Nicolas Hamilton grew up around the racetrack. But unlike his older half-brother Lewis, who is a six-time Formula One world champion, Nicolas never thought he’d get the chance to race competitively.
“I didn’t think I would have the opportunity to race,” explains Hamilton, who is now 28, seven years younger than Lewis.
The condition affects Hamilton’s legs and balance, preventing him from being able to flex his ankles and use conventional foot pedals when driving.
Yet, this season, he became the first disabled driver to score points in the British Touring Car Championship – a racing series established in 1958.
Hamilton can compete thanks to a specially modified car.
Adapting the car
Hamilton’s car has a hand clutch on the steering wheel, which allows him to minimize the use of his legs.
Made of carbon fiber, the hand clutch operates like a regular foot pedal, says Hamilton. “When you release the clutch and you feel the bite point … I just have that through my hands.”
To make the accelerator and brake pedals easier to use, they are extra-wide and positioned so that Hamilton does not need to fully extend his legs. He also has a seat that has been specially molded for his body.
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He is currently the only disabled driver in the championship, racing against 30 able-bodied athletes at speeds of up to 130 miles per hour.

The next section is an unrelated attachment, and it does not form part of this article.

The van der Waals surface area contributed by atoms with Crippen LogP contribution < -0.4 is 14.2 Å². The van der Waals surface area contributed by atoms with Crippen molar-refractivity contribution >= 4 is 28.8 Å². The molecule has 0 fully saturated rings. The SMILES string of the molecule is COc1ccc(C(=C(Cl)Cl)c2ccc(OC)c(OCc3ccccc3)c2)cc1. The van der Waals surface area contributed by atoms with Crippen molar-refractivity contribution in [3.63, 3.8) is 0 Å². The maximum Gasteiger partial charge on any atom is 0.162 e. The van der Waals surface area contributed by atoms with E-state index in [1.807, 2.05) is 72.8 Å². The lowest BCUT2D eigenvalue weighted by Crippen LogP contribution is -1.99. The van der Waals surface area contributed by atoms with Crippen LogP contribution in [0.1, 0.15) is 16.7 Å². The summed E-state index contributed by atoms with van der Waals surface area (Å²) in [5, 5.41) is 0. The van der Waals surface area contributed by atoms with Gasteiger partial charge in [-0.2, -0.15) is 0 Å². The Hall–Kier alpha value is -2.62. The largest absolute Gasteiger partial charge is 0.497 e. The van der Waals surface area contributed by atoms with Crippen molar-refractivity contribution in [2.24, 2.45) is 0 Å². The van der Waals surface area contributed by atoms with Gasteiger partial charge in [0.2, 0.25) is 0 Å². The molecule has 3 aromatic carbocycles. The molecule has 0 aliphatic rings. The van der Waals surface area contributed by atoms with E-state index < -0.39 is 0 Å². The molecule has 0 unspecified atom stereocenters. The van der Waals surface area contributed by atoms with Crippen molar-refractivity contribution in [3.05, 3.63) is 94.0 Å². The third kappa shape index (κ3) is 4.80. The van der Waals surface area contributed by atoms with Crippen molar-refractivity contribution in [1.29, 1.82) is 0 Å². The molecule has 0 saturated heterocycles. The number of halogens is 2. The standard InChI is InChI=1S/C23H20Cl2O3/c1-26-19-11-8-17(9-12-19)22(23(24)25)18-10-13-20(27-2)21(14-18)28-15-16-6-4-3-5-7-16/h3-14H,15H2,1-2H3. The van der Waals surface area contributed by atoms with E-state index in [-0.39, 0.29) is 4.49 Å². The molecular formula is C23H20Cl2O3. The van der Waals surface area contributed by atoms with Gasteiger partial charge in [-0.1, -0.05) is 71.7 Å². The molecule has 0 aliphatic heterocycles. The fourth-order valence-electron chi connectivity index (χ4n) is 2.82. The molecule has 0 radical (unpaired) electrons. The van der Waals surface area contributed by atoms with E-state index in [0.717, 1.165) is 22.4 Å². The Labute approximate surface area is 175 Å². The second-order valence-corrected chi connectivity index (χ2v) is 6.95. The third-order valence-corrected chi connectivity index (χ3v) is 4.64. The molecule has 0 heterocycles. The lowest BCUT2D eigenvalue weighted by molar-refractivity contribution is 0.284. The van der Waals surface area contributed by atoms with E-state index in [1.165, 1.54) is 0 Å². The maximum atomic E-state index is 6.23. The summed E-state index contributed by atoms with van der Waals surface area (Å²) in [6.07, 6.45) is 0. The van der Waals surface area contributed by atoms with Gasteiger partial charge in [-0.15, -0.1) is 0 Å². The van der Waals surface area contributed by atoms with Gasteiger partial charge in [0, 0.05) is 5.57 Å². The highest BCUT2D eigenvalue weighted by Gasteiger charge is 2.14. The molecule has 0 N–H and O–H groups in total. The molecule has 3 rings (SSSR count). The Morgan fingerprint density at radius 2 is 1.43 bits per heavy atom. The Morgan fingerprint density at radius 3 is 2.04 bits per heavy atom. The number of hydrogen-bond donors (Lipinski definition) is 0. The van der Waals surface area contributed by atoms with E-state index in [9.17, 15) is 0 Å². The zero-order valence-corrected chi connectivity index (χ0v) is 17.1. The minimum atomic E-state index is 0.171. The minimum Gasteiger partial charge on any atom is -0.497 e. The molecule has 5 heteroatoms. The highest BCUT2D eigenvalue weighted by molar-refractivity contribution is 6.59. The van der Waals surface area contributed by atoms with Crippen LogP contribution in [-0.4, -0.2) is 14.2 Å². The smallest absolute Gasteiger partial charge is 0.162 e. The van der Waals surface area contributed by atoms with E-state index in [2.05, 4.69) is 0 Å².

This season, Hamilton came 15th in a race, scoring him one point. “I’m the first disabled athlete to have done that,” he says. “Getting closer to the front of the grid, I want to get to the top 10, top five.”
Hamilton says because he faces a lot of challenges, “it’s going to be sweeter when I eventually go on that podium.”
Hamilton says he had a challenging childhood. When he was a baby his parents were told he would never walk and then there was also the issue of race to contend with.
“I got bullied and got pulled backwards in my wheelchair and laughed at,” he says of his time at school, adding: “I was the only Black person at my school, so I was very singled out.”
Supported by his family, Hamilton had a major operation, and did years of physiotherapy to strengthen his legs, so that by age 17 he could walk unassisted.
Aged seven, his dad gave him the chance to drive a go-kart in a car park, and like his brother Lewis, go-karting sparked a passion for racing.
“Motorsport gave me a purpose,” he says. “It gave me a reason to overcome my condition.”
Last year, Hamilton helped launch the UK’s first race academy for disabled drivers, Team BRIT.
The academy aims to give any disabled driver with a full UK driving license the chance to receive race coaching, mentoring or tuition. It estimates there are two million disabled drivers in the UK.
“I would love to see disabled people be able to access circuits and access the industry,” says Hamilton. “Hopefully, through this academy, we can give people more opportunities, more happiness, more purpose.”